Pillar, on the other hand, boasts endorsements from an extensive list of leftist/progressive organizations, including the New York Progressive Action Network, the New York Working Families Party, Decarcerate Tompkins County, the Ithaca Democratic Socialists of America and more, including some local labor groups.
She has also sent out notification of several individual endorsements, including former Tompkins County Legislator Kathy Luz Herrera, Nguyen and Murtagh, and Patricia Rodriguez of the TC Immigrant Rights Coalition, among others.
“Veronica will be able to use the resources of the county to promote decent housing as a human right, strengthen the commitment to racial justice, and advocate better wages for those most in need,” wrote former Town of Ithaca Supervisor Herb Engman in support of Pillar.
In a race that has flown somewhat under the radar, Vanessa Greenlee and Robert Lynch are running for the Democratic nomination for the District 8 seat, which David McKenna is vacating.
But despite a lack of headline-grabbing instances, Greenlee has assembled an impressive list of current Tompkins County legislators who have endorsed her, including Dan Klein, Anne Koreman, Martha Robertson, Amanda Champion and Deborah Dawson. She’s also received an endorsement from the Working Families Party.
“Her experience in education, workforce retraining, working with federal agencies and national non-profits, including public/private partnerships will be an immense asset as we help our community recover from the pandemic,” wrote the legislators in their endorsement announcement. “Her involvement in a global network of change-makers for food security will help our farmers and our most vulnerable members not just survive, but thrive.”
The famously loquacious Lynch, on the other hand, has just one endorsement, though he says he has not sought any endorsements. Greg Stevenson, who previously served as the District 8 legislator before McKenna, has announced his support.
“District 8 voters in Tompkins County now can elect a candidate to the county legislature who will be an independent thinker and a voice for all District 8 residents,” Stevenson said in his endorsement. “I’ve worked with Robert Lynch before and during the pandemic. Bob analyzes issues and proposes common sense solutions like few elected officials that I have personally known.”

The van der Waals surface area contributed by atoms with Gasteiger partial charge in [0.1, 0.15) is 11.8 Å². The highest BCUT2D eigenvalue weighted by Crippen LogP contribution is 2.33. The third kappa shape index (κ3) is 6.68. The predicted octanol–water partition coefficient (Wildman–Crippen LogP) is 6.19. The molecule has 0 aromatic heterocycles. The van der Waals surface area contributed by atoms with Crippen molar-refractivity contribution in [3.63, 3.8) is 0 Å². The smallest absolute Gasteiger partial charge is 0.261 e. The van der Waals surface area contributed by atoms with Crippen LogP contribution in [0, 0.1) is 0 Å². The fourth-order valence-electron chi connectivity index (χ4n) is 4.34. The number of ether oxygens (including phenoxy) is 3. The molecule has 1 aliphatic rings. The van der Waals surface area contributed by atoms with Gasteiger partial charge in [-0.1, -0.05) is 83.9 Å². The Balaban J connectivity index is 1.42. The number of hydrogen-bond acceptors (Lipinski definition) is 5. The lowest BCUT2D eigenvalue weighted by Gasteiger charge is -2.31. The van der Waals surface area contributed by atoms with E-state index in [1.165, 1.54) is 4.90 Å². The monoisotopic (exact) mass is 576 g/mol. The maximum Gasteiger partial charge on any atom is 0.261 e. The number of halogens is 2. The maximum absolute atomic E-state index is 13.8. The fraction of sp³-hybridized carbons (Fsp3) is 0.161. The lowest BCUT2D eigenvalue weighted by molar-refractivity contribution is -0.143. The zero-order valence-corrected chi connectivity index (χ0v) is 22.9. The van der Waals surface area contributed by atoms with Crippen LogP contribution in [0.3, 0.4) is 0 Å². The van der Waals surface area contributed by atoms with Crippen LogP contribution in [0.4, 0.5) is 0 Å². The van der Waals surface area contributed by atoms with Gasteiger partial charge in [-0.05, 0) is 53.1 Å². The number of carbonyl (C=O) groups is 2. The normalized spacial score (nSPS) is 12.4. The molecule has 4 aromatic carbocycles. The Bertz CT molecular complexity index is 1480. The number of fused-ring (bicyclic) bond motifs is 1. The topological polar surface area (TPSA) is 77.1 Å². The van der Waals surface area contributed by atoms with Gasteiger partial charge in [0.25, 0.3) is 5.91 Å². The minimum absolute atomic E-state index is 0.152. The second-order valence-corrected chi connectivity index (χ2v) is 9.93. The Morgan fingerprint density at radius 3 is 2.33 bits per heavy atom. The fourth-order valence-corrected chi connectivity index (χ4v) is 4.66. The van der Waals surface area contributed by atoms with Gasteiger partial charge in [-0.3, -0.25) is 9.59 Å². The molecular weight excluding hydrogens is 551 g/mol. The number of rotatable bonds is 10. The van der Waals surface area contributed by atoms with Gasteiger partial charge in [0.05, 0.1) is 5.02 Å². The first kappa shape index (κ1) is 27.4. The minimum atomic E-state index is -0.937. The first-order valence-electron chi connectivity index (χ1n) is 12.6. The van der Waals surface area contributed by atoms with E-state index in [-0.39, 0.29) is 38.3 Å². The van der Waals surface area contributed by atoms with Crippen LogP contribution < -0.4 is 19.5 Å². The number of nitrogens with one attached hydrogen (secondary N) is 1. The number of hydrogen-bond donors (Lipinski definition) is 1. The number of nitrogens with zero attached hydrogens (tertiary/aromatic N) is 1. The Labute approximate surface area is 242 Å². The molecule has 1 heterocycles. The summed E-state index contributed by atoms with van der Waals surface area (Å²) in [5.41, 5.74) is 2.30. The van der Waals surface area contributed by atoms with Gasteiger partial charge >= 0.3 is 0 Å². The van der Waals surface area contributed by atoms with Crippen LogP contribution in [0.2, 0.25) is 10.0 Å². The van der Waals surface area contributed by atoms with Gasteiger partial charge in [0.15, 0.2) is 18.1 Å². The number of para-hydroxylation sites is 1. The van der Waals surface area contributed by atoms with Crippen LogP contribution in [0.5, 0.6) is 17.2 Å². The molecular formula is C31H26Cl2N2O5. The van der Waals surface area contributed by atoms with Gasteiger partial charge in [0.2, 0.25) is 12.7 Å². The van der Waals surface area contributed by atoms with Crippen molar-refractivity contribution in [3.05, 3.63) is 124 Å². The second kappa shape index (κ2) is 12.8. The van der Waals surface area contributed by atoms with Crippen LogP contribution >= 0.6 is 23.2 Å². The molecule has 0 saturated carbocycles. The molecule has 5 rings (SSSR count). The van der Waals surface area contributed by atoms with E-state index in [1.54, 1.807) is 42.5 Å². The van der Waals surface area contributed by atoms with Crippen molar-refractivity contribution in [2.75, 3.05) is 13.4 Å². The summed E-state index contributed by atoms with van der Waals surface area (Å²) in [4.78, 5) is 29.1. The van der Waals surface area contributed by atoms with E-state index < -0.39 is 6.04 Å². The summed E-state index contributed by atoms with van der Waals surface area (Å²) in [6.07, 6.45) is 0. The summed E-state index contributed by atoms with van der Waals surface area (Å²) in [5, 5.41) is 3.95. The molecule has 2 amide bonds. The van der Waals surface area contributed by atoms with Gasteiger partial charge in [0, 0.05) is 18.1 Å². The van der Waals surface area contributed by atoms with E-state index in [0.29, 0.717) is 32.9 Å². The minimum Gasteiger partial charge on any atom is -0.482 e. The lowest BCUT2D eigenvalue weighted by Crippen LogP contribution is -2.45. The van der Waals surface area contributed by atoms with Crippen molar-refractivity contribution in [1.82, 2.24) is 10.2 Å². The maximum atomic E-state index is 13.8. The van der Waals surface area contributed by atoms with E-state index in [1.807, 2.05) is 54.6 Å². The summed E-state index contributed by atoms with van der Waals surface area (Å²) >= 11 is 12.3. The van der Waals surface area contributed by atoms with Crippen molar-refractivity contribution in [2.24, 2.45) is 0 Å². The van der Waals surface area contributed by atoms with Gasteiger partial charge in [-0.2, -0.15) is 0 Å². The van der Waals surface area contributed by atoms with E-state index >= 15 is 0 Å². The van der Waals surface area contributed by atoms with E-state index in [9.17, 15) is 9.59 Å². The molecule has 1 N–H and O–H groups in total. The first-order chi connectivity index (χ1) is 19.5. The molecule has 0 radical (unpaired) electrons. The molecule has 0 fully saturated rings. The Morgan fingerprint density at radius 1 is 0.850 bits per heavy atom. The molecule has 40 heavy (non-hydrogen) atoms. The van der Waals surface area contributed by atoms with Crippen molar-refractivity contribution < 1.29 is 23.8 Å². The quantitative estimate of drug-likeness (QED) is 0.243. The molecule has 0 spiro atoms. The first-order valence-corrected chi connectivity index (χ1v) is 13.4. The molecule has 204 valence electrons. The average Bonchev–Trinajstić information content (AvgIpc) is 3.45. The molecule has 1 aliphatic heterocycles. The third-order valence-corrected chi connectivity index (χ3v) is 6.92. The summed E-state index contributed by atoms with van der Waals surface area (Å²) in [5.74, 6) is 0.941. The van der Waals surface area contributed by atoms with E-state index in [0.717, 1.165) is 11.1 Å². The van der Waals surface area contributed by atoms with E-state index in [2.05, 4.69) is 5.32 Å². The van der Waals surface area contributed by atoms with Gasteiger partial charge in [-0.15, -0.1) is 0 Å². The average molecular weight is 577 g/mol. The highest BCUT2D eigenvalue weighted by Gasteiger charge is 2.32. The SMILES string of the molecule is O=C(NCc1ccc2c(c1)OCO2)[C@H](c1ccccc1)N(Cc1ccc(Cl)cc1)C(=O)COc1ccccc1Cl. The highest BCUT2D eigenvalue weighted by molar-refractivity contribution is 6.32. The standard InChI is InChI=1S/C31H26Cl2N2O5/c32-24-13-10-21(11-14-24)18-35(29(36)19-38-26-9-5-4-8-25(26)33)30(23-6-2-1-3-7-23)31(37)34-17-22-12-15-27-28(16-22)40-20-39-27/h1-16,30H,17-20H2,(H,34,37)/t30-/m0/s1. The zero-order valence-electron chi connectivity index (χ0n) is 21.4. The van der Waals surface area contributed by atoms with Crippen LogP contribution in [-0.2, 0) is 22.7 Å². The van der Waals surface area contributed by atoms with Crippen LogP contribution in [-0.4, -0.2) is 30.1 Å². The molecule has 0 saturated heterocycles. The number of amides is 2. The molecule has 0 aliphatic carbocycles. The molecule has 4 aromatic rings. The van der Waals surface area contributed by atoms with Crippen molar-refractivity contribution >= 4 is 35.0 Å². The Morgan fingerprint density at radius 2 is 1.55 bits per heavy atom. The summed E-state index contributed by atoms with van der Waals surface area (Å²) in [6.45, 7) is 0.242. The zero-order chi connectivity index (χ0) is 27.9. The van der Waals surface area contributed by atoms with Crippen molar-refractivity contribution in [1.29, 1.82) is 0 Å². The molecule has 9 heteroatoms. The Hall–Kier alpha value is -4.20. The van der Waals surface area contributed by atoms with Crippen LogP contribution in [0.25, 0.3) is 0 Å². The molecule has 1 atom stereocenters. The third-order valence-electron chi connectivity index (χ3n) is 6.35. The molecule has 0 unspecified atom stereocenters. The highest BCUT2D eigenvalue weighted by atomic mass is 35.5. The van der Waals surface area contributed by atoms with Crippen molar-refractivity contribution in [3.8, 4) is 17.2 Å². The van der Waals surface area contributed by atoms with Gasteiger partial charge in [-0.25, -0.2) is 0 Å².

Running for the Democratic nomination in District 13 are Greg Mezey and Samantha Lushtak, both of whom are trying to replace aforementioned longtime county legislator Martha Robertson.
Mezey heads into the primary election day with two particularly important endorsements, most recently from Robertson herself. Ithaca Mayor Svante Myrick also announced earlier this month that he would be supporting Mezey in the primary election against Lushtak.
“What I saw in Greg at the TCDC forum was a well-thought out, nuanced perspective on our district and the county as a whole, with a special concern about how we’re going to ‘build back better’ from the economic fallout from the pandemic,” Robertson wrote. “He feels an urgency about using the county’s American Rescue Plan funds to stimulate our local economy to reap a strong return on investment—on initiatives such as transportation, childcare and workforce development.”
Lushtak, though, can counter with the support of Shannon MacCarrick, who serves as the executive director for Habitat for Humanity of Tompkins and Cortland Counties, retired Ithaca firefighter Chris O’Connor and the Cayuga Lake Watershed Network’s Executive Director, Hilary Lambert.
“What I like best about Sam Lushtak is her interest in helping people from different backgrounds work together to find common solutions to the problems we are all facing,” wrote Lambert in her endorsement. “That’s what we need during these difficult times. Her approach to leadership is an effective combination of realism and idealism.”